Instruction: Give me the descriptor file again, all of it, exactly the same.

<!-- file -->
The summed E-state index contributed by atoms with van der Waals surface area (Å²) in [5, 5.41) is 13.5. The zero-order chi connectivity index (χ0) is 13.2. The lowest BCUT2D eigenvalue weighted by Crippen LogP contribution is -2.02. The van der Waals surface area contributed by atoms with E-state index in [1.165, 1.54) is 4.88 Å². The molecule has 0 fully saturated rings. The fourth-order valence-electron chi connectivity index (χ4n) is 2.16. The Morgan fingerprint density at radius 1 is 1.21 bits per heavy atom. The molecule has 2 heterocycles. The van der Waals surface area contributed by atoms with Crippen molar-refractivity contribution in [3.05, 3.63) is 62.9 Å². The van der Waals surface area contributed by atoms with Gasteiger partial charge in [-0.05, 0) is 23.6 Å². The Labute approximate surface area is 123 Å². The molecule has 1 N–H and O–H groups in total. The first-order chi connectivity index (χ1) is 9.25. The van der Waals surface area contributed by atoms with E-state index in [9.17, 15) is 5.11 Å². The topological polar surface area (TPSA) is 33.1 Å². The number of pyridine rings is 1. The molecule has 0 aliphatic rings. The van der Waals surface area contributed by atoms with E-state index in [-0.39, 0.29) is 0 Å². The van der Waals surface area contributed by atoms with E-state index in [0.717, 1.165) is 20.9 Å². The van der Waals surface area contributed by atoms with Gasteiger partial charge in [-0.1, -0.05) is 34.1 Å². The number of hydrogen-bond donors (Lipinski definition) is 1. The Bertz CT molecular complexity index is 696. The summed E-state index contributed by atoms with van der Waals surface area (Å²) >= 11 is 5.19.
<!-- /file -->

The summed E-state index contributed by atoms with van der Waals surface area (Å²) in [5, 5.41) is 13.5. The zero-order chi connectivity index (χ0) is 13.2. The lowest BCUT2D eigenvalue weighted by Crippen LogP contribution is -2.02. The van der Waals surface area contributed by atoms with E-state index in [1.165, 1.54) is 4.88 Å². The molecule has 0 fully saturated rings. The fourth-order valence-electron chi connectivity index (χ4n) is 2.16. The Morgan fingerprint density at radius 1 is 1.21 bits per heavy atom. The molecule has 2 heterocycles. The van der Waals surface area contributed by atoms with Crippen molar-refractivity contribution in [3.05, 3.63) is 62.9 Å². The van der Waals surface area contributed by atoms with Gasteiger partial charge in [-0.05, 0) is 23.6 Å². The Labute approximate surface area is 123 Å². The molecule has 1 N–H and O–H groups in total. The first-order chi connectivity index (χ1) is 9.25. The van der Waals surface area contributed by atoms with E-state index in [9.17, 15) is 5.11 Å². The topological polar surface area (TPSA) is 33.1 Å². The number of pyridine rings is 1. The molecule has 0 aliphatic rings. The van der Waals surface area contributed by atoms with E-state index in [-0.39, 0.29) is 0 Å². The van der Waals surface area contributed by atoms with E-state index in [0.717, 1.165) is 20.9 Å². The van der Waals surface area contributed by atoms with Gasteiger partial charge in [-0.1, -0.05) is 34.1 Å². The number of hydrogen-bond donors (Lipinski definition) is 1. The Bertz CT molecular complexity index is 696. The summed E-state index contributed by atoms with van der Waals surface area (Å²) >= 11 is 5.19.